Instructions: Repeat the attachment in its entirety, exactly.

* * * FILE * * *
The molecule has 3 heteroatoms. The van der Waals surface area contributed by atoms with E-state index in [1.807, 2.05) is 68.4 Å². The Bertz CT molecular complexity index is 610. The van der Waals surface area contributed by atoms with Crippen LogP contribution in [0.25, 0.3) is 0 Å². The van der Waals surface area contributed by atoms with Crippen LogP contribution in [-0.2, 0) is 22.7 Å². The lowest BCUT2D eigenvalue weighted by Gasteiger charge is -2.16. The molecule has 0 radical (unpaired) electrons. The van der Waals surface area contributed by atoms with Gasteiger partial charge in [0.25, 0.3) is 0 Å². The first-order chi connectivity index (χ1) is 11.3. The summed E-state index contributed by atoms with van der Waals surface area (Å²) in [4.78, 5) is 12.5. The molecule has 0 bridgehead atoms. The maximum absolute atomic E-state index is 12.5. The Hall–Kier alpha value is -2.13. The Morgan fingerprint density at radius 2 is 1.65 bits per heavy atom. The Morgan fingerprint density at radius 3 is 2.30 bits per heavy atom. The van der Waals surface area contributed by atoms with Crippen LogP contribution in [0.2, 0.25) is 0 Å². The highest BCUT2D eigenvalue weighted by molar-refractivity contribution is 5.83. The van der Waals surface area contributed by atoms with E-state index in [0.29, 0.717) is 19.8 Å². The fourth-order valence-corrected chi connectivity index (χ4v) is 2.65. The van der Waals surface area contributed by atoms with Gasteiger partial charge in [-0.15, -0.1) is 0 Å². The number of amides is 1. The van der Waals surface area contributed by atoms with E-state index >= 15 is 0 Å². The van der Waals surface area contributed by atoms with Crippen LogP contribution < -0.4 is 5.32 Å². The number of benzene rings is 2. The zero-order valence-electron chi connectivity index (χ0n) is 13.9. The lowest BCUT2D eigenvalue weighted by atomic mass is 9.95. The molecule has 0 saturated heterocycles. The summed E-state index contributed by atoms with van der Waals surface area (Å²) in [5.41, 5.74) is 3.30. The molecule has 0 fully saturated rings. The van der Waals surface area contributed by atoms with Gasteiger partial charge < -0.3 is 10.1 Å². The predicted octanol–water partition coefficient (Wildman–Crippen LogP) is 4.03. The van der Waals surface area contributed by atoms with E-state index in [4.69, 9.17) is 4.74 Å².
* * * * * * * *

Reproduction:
The molecule has 3 heteroatoms. The van der Waals surface area contributed by atoms with E-state index in [1.807, 2.05) is 68.4 Å². The Bertz CT molecular complexity index is 610. The van der Waals surface area contributed by atoms with Crippen LogP contribution in [0.25, 0.3) is 0 Å². The van der Waals surface area contributed by atoms with Crippen LogP contribution in [-0.2, 0) is 22.7 Å². The lowest BCUT2D eigenvalue weighted by Gasteiger charge is -2.16. The molecule has 0 radical (unpaired) electrons. The van der Waals surface area contributed by atoms with Gasteiger partial charge in [0.25, 0.3) is 0 Å². The first-order chi connectivity index (χ1) is 11.3. The summed E-state index contributed by atoms with van der Waals surface area (Å²) in [4.78, 5) is 12.5. The molecule has 0 bridgehead atoms. The maximum absolute atomic E-state index is 12.5. The Hall–Kier alpha value is -2.13. The Morgan fingerprint density at radius 2 is 1.65 bits per heavy atom. The Morgan fingerprint density at radius 3 is 2.30 bits per heavy atom. The van der Waals surface area contributed by atoms with Crippen LogP contribution in [0.2, 0.25) is 0 Å². The highest BCUT2D eigenvalue weighted by molar-refractivity contribution is 5.83. The van der Waals surface area contributed by atoms with E-state index in [0.29, 0.717) is 19.8 Å². The fourth-order valence-corrected chi connectivity index (χ4v) is 2.65. The van der Waals surface area contributed by atoms with Gasteiger partial charge in [-0.15, -0.1) is 0 Å². The number of amides is 1. The van der Waals surface area contributed by atoms with E-state index >= 15 is 0 Å². The van der Waals surface area contributed by atoms with Crippen LogP contribution < -0.4 is 5.32 Å². The number of benzene rings is 2. The zero-order valence-electron chi connectivity index (χ0n) is 13.9. The lowest BCUT2D eigenvalue weighted by atomic mass is 9.95. The molecule has 0 saturated heterocycles. The summed E-state index contributed by atoms with van der Waals surface area (Å²) in [5.41, 5.74) is 3.30. The molecule has 0 fully saturated rings. The van der Waals surface area contributed by atoms with Gasteiger partial charge < -0.3 is 10.1 Å². The predicted octanol–water partition coefficient (Wildman–Crippen LogP) is 4.03. The van der Waals surface area contributed by atoms with E-state index in [4.69, 9.17) is 4.74 Å².